Working at EDF Energy’s innovation centre “BlueLab”, I was the sole user experience designer on a Proof of Concept (PoC) project aimed at the home energy consumer market.
The project was composed of a small Agile team, able to respond quickly to changes in direction and as a result of user feedback. The PoC I was working on was comprised of four team members; a Product Owner, a Project Manager, a Developer and myself. We worked on a typical two-week Sprint cycle and delivered the usual Sprint artefacts to the team of stakeholders on a fortnightly basis.
We started out with a market review of similar and competing products. It’s always interesting if you don’t find anything – is this because no one has had this idea yet or is it simply because there’s no market for it?
Heartened by what we found, we decided to continue by running discovery interviews with customers in their own homes. The main goal – after discovering there weren’t any competing services – was to discover if there was actually any appetite among electricity consumers for the service we were suggesting.
At our first sketching workshop, I presented the findings from the discovery phase to the team, a diverse group of stakeholders including designers, programmers, product owners and the programme manager.
The workshop consisted of a half-day session in a similar style to Day Two, “Tuesday” from Google Venture’s Design Sprint. After two rounds of iteration, we dot-voted for our preferred solutions.
Taking the output from the sketch workshop, I consolidated ideas and sketched ideas for the first cut of the initial proof of concept. I took those tidied sketches, photographed them and imported them into InVision to build a quick clickable prototype which we tested with interested parties. Inevitably a series of iterations were made before moving on to a more typical greyscale wireframe and then hi-fidelity concepts.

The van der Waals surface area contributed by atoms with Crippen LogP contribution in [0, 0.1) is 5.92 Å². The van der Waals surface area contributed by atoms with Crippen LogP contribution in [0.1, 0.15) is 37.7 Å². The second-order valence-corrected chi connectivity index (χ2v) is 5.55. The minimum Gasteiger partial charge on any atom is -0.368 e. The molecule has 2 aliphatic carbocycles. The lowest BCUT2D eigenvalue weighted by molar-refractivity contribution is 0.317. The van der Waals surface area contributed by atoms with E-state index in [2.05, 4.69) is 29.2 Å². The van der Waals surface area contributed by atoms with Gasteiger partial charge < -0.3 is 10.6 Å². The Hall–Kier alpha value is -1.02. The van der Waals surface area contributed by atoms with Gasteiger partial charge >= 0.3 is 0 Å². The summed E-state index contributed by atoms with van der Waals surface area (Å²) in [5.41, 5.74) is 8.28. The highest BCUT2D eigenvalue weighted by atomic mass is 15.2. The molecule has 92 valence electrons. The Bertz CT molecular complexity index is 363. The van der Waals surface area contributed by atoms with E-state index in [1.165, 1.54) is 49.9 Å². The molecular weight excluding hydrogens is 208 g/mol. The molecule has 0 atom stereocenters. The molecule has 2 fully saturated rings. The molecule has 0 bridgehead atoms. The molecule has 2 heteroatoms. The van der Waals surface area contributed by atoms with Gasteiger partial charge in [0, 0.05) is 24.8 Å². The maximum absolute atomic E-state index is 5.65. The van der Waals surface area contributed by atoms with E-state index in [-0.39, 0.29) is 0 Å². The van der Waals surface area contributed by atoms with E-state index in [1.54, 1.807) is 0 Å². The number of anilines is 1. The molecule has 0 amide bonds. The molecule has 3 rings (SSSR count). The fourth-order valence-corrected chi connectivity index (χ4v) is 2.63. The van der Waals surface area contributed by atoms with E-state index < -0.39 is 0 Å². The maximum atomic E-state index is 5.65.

Due the complexities of saving and recording data from the user in a meaningful way I chose to build the final prototype in Axure.
We tested with users at the end of every Sprint to ensure we were capturing feedback regularly and iterating based upon those findings as opposed to personal preferences.
As we were building an web app, we tested with with phones and had users hold the device comfortably in a relaxed environment while we recorded the conversation with Screenflow.
My involvement ended when we got the product to a stage it proved itself to be a viable concept and was passed over to the main business for delivery.
Skills used whilst at BlueLab: